“I’m Hank,” he told Ford and motioned to his friend. “This is Clem.”
“Right pleased to meet you,” Ford smiled. He looked about and frowned. “Where is everybody?”
“What’s left of them are at the funeral,” Hank answered.
“Yeah, our Mayor died,” Clem added.
“So why ain’t you two there?”
Both of them shrugged. “Didn’t like him.”
Can’t argue with that Ford decided.
Hank cleared his throat and picked up the courage to ask the question that had been bugging them both.
“Why is it you’re comin’ in off the flats Marshal? There ain’t nothin’ out there except heat and dust. How else do you think Hell’s End got its name?”
Ford nodded his understanding. “Let’s say it seemed like the thing to do at the time.”
He paused and looked at the carcase of his horse. “Now I ain’t so sure.”
“Are you runnin’ from somethin’?” Clem asked.
“You could say that,” Ford allowed. “I had me a disagreement with a feller in Hadley and his brother kind of took exception to it.”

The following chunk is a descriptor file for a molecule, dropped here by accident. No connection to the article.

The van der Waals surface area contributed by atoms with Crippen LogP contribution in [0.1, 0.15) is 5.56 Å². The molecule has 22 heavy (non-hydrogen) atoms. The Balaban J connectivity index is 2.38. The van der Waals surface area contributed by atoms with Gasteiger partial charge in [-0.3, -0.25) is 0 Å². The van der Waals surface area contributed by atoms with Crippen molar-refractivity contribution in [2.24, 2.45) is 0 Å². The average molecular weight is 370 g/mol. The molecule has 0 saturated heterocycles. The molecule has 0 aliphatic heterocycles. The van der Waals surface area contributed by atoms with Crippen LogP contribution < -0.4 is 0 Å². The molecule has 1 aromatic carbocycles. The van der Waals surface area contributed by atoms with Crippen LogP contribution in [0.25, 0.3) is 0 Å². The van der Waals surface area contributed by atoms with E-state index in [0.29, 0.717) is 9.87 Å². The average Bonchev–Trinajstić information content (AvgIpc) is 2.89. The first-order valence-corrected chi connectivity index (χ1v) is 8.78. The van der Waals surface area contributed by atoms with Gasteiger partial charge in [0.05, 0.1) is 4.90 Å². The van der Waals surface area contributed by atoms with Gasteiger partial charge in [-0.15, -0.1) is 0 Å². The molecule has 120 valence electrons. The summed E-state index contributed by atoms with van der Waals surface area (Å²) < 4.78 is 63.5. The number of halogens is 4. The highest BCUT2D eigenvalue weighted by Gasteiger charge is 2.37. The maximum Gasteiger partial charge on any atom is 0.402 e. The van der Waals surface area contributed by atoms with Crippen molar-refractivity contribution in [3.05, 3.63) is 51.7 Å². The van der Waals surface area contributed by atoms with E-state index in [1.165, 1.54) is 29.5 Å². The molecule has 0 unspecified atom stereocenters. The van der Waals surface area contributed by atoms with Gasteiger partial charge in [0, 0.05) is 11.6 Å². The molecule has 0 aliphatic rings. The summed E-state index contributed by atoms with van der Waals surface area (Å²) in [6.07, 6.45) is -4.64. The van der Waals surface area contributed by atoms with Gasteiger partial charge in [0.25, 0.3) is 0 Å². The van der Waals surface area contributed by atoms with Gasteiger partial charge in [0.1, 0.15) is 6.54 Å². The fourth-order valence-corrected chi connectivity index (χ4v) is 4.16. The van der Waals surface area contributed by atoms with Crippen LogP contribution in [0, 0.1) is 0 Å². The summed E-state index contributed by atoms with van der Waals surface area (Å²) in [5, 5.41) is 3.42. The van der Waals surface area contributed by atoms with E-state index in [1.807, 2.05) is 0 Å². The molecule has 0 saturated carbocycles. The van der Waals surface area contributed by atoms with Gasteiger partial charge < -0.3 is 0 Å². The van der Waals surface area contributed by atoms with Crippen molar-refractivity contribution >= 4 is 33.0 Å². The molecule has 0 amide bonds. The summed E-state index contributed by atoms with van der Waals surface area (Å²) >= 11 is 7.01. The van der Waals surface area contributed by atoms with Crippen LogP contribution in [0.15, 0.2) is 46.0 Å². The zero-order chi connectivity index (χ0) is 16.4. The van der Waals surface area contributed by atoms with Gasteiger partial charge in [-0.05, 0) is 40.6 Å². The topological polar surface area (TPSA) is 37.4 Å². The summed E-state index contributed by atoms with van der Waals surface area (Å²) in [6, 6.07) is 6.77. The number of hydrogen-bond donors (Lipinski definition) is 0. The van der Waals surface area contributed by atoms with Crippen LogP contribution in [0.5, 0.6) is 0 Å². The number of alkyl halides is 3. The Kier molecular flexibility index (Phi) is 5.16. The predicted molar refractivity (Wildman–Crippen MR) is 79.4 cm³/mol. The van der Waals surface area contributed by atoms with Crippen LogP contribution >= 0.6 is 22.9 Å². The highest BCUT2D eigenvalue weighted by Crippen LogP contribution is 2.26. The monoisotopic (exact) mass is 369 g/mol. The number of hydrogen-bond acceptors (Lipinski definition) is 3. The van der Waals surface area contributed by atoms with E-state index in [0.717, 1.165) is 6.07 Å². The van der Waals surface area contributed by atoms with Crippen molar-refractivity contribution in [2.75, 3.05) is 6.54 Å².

Hadley was a small town sixty miles the other side of the merciless flats.
“Who was the feller?” asked a new voice.
Ford looked up at the man standing just inside the saloon’s bat-wing doors.
“Craig Black,” Ford informed him.
“Harvey Black’s brother?”
The two old timers started. Everyone had heard of Harvey Black. He was a notorious badman who rode with a gang of cutthroats. Killers, every man jack of them.
The man stepped out onto the boardwalk. He was mid-forties, built solid and stood approximately six-feet-two tall. His hair and eyes were dark brown and his face was weathered from years in the sun.
The clothes he wore consisted of dark jeans, a blue shirt and a black broad-brimmed hat.
About his hips, he wore a double gun-rig that housed twin Remingtons.
“Howdy Laramie,” Ford said.
The gunfighter nodded back. “Been a while, Josh.”
“Sure has,” Ford agreed. “I hear tell you’ve been busy.”
“You still ride that old crowbait of yours?” Ford asked, referring to Bo, Laramie’s big chocolate coloured appaloosa.